Your question is vain . . . for it is not to the south that the Jews pray, nor either do the Muslims (mhaggraye). The Jews who live in Egypt, and also the Muslims there, as I saw with my own eyes and will now set out for you, prayed to the east, and still do, both peoples—the Jews towards Jerusalem and the Muslims towards the Ka'ba. And those Jews who are to the south of Jerusalem pray to the north; and those in the land of Babel, in Hira and in Basra, pray to the west. And also the Muslims who are there pray to the west, towards the Ka'ba; and those who are to the south of the Ka'ba pray to the north, towards that place. So from all this that has been said, it is clear that it is not to the south that the Jews and Muslims here in the regions of Syria pray, but towards Jerusalem or the Ka'ba, the patriarchal places of their races. (Jacob of Edessa, Letter to John the Stylite no. 14, fol. 124a; summarized by Wright, Catalogue, 2.604, and translated by Crone and Cook, Hagarism, 173 n. 30 [pp. 565-566])

    That, therefore, the Messiah is in the flesh of the line of David . . . is professed and considered fundamental by all of them: Jews, Muslims and Christians. . . . To the Jews . . . it is fundamental, although they deny the true Messiah who has indeed come. . . . The Muslims, too, although they do not know nor wish to say that this true Messiah, who came and is acknowledged by the Christians, is God and the son of God, they nevertheless confess firmly that he is the true Messiah who was to come and who was foretold by the prophets; on this they have no dispute with us. . . . They say to all at all times that Jesus son of Mary is in truth the Messiah and they call him the Word of God, as do the holy scriptures. They also add, in their ignorance, that he is the Spirit of God, for they are not able to distinguish between word and spirit, just as they do not assent to call the Messiah God or son of God.   (Jacob of Adessa, Letter to John the Stylite no. 6 [p. 166]) 


    Peter Kirby   wrote that some 7 years ago., and that he took it from Robert G. Hoyland in 1997 book " Seeing Islam as Others Saw It:"., that mean 23 years ago.,  let us see what else people...............THE PROFESSORS & Ph. Ds. from    WESTERN & EASTERN  UNIVERSITIES ........ did for the past 23 years on these Non-Islamic sources of Muhammad.,

    3). did any one publish anything after him more than what he said at that link  on non-Muslim narrative on early Islam?
     

    Do not let silence become your legacy  
    I renounced my faith to become a kafir, 
    the beloved betrayed me and turned in to  a Muslim
     
  • Qur'anic studies today
     Reply #9074 - April 11, 2020, 08:45 AM


    well I carefully read through that E. W. Brooks'r    "Chronicle of James of Edessa"  .,  I AM NOT CERTAIN THAT I SHOULD TRUST ANYTHING FROM IT w,r,t early Islam and story of Muhammad..    to start with it says

    II. Chronicle of James of Edessa, translated by E. W. Brooks.

    Quote
    .........................Fragments of this chronicle are preserved in British Museum manuscript Additional 14,685, which according to Wright [the cataloguer of the BM Syriac mss] was written in the 10th or 11th century. The author given as is James Philoponus, or “lover of work”, who is the same as James of Edessa, in Wright’s opinion, because excerpts from the work of James of Edessa are quoted by Michael the Syrian.  The canon-table itself, which begins on folio 10r, is a continuation of the Chronicle of Eusebius of Caesarea; to it a preface is prefixed in which the work of Eusebius is corrected and supplemented......................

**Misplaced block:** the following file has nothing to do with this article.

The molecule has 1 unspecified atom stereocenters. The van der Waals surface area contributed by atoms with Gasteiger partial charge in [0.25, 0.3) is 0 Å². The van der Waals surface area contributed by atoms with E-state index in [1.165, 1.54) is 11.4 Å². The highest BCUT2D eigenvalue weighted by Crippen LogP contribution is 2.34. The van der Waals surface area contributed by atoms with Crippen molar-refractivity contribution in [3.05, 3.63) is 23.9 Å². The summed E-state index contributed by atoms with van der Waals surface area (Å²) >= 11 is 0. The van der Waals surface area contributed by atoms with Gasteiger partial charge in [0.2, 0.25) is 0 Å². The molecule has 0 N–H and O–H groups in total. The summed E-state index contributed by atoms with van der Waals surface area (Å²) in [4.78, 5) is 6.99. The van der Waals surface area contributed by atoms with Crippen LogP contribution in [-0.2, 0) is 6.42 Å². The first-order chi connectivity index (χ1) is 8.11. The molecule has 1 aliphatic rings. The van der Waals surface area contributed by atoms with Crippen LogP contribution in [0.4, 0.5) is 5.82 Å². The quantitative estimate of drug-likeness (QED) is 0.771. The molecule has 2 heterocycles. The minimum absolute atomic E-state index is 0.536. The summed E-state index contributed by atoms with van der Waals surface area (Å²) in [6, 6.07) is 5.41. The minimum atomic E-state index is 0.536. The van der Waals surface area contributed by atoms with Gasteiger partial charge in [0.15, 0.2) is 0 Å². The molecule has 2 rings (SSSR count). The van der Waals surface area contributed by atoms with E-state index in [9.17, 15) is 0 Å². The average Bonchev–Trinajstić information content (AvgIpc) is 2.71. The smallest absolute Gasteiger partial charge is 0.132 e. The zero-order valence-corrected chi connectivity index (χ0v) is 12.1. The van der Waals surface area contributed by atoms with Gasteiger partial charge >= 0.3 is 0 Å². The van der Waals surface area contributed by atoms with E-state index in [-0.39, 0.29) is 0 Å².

moreover what is in it with reference to Muhammad and Islam in that 80 or so pages booklet??   very very little only these two  statements...

    Quote
    1, on page 323 of E. W. Brooks. review of that British library fragment

    293:   And ..[Ma]homt  goes down for [purposes of traffic] to the country of Palestine and of Arabia and of Phoenice   and of tyre

    2,  on page 326 of E. W. Brooks. review of that British library fragment

      Mahomet became first king of Arabs for 7 years


    I am not sure what kind of true history one could write on Muhammad or early history of Islam  from those two statements of that fragment  with all sorts of imaginations and assumptions assuming  that British library fragment was indeed from 7th century..  More over there are whole lot  of other statements that are unrelated to Islam/Muhammad  with respect to time of history and place of history that  are extracted by Brooks from that fragment in his work..

    for e,g many unrelated statements like

    Quote
    Persians conquered  the whole of Syria and phoenice and Pa[lestine]

    Cyrus made persecution against believers in Alexandria


    So I would say ., that pdf file of Brooks's  work on that British library fragment adds very little history or nothing  to early Islam ..

    Do not let silence become your legacy  
    I renounced my faith to become a kafir, 
    the beloved betrayed me and turned in to  a Muslim
     
  • Qur'anic studies today
     Reply #9075 - April 11, 2020, 12:23 PM

    Syriac Sources for  Seventh-Century History by  S. P. BROCK

    that has interesting 7th century Syrian literature link 

    Quote